2nd COVID-19 Wave To Peak Between April 15-20, Warn Scientists

India registered a staggering 1,26,789 new coronavirus cases on Thursday, pushing its tally to 1,29,28,574. At a time when the country is witnessing such a huge spike in the number of novel COVID cases from across the corners, scientists have predicted that the current second wave will peak somewhere between April 15-20 and then see a decline. According to the experts, the number of ‘active’ symptomatic cases during this period would hit a high, roughly a week later, at the same level of around 10 lakh cases that the country had seen in September last year. Also Read – Covid-19 vaccine shortage reported across Delhi, Maharashtra and other states; Should you be worried?

When Will We See A Decline In Number Of COVID Cases?

The scientists have predicted after using a mathematical model that the ongoing second wave of COVID-19 pandemic across the country may see a steep decline by the end of May. During the first wave of COVID-19 infections across India, the mathematical approach, named ‘SUTRA’, predicted that the initial surge of infections in August would peak by September and lower in February 2021. Also Read – COVID-19 vaccine side effects: Moderna shot can give you worse adverse reactions than the Pfizer/BioNTech jab

Beware! Daily New Infections Likely To Peak In Mid-April

Scientists, including Prof. Manindra Agrawal from the Indian Institute of Technology (IIT) Kanpur, applied the model to predict the trajectory of the current surge in infections and found that the number of daily new infections was likely to peak in mid-April for this ongoing pandemic wave. Also Read – PM Modi confident of COVID-19 vaccine efficacy after getting second shot of Covaxin

Prof. Agrawal in the IIT’s Department of Computer Science and Engineering was involved with the national ‘super model’ initiative and said that the peak is expected to see between 80,000-90,000 new infections per day. “We will cross the peak (during April 15-20) and then there will be very a sharp drop over the next 15-20 days,” said Agrawal.

What Lead To The Sudden Spike In COVID Cases?

The national ‘super model’ had in October last year predicted the pandemic can be controlled by early 2021 with “minimal active symptomatic infections” in February. Asked about the possible explanation of the second wave, Agrawal said there were two reasons or possibly the combination of the two, that might explain what changed in February which could make it for the sharp rise. Here’s what he said:

1. It could be due to gatherings linked to the opening up of schools, colleges, and other working areas where people became comparatively more careless, and

2. The fact that there are some mutations that are spreading faster.

COVID-19 Warning Explained

However, like with the first wave of the COVID-19 pandemic, the trajectory of fresh infections would depend on a lot of other factors including measures rolled out by the government and adherence to safety protocols by the public.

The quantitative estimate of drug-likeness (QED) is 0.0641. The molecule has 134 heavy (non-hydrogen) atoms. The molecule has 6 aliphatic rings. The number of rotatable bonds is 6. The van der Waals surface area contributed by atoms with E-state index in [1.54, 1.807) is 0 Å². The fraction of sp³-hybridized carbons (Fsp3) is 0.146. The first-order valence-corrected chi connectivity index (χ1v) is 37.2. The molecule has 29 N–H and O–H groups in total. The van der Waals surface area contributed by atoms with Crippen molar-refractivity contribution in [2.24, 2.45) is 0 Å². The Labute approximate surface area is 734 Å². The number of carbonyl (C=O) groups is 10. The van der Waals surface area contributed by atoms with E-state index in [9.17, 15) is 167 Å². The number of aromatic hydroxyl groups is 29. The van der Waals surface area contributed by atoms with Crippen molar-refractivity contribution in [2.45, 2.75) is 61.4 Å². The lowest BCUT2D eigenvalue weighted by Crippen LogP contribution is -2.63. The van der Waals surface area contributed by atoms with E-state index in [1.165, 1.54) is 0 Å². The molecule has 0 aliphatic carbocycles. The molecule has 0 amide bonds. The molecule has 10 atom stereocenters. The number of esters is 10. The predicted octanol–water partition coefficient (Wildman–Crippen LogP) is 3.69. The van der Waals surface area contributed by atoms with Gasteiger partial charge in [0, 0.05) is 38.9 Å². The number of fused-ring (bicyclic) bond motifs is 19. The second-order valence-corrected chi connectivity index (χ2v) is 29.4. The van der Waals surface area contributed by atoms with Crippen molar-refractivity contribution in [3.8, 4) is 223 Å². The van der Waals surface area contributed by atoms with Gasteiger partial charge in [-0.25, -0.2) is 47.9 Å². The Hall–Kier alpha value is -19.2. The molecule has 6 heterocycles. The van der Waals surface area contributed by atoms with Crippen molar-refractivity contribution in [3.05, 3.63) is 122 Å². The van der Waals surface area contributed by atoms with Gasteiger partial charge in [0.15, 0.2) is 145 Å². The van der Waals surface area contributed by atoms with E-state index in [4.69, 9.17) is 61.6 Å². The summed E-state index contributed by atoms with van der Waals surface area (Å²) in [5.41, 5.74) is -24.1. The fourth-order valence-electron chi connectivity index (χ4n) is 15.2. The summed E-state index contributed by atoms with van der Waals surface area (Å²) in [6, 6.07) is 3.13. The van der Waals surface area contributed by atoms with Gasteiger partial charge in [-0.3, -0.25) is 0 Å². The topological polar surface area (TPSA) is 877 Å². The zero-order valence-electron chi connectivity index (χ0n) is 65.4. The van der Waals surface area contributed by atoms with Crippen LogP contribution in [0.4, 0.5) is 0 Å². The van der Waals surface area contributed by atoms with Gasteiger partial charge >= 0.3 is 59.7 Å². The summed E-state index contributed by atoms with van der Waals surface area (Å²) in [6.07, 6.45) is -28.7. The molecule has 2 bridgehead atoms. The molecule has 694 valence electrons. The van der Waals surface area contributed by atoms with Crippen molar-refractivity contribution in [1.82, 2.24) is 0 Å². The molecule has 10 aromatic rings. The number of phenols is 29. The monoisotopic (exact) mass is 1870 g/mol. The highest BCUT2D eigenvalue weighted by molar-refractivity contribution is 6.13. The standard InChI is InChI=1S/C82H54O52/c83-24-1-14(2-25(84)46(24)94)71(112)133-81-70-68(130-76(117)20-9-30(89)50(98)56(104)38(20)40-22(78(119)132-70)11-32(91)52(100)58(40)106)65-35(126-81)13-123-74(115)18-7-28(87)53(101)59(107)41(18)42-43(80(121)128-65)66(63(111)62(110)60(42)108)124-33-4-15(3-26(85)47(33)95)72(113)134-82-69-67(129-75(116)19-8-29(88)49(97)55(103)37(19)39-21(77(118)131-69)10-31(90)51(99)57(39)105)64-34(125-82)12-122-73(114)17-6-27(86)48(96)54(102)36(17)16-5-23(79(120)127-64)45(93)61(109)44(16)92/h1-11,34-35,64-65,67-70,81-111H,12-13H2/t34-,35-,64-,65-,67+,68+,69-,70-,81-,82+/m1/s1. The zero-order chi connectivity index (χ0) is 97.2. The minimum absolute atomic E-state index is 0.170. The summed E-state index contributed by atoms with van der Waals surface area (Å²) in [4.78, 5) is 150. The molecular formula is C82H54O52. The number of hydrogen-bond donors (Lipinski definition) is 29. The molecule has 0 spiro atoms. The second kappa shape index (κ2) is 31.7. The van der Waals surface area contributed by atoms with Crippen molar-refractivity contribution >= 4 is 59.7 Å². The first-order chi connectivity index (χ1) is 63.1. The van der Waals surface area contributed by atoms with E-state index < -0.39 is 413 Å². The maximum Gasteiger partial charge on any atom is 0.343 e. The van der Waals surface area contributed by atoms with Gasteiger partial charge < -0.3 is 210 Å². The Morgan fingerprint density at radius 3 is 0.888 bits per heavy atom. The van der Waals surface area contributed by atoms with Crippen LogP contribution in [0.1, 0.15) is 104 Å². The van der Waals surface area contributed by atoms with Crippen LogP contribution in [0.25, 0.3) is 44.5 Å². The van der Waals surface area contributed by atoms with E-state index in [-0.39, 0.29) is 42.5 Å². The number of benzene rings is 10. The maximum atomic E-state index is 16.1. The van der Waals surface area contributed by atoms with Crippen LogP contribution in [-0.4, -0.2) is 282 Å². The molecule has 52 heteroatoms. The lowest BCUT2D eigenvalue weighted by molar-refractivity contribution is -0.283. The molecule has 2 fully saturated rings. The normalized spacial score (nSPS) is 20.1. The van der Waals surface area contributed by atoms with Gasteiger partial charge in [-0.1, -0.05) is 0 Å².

A warning in the original prediction by the expert committee in their supermodel may still apply if the number of COVID-19 cases starts declining in the fourth week of April. The warning was: “However, this number will start rising again if proper practices of masking, disinfecting, tracing, and quarantine are not followed. The downward trend will continue only if we continue with the above practices.”

How Did The Scientists Predict The Surge?

In the mathematical model used to predict the COVID wave, there are parameters that measure the rate of spread or the contact rate which may explain how many people could be infected on average by one infected person. Agrawal noted that the model uses three main parameters to predict the course of the pandemic.

The first is called Beta, or contract rate, which measures how many people an infected person infects per day. It is related to the R-naught value, which is the number of people an infected person spreads the virus to over the course of their infection.

The other two parameters, he explained, are ‘Reach’, which is a measure of exposure level of the population to the pandemic, and ‘Epsilon’ which is the ratio of detected and undetected cases. “The contact rate had doubled in March and that may be contributing to the very steep rise,” said Agrawal.

New COVID Peak Is Sensitive

The ‘super model’ in October had come out with a ‘conditional’ prediction. It had predicted that the Covid-19 would be completely under control provided people continue to observe the same precautions such as practices of masking, disinfecting, tracing,  and quarantine

However, the IIT Kanpur professor added that the prediction of the new peak is sensitive to the daily new infections data. Even a little bit of change each day, causes the peak numbers to change by several thousand numbers.

“The reason we had to introduce ‘Reach’ is that, unlike earlier pandemics which start at a location and suddenly spread fast across a place, but in Covid, the spread of the pandemic has been slower due to the many protective measures in place,” Agrawal explained. He further said that the ‘Epsilon’ helps factor in the number of asymptomatic infections across the country. “We try to estimate the undetected and asymptomatic infections,” he added.

(With inputs from Agencies)

Published : April 9, 2021 10:49 am




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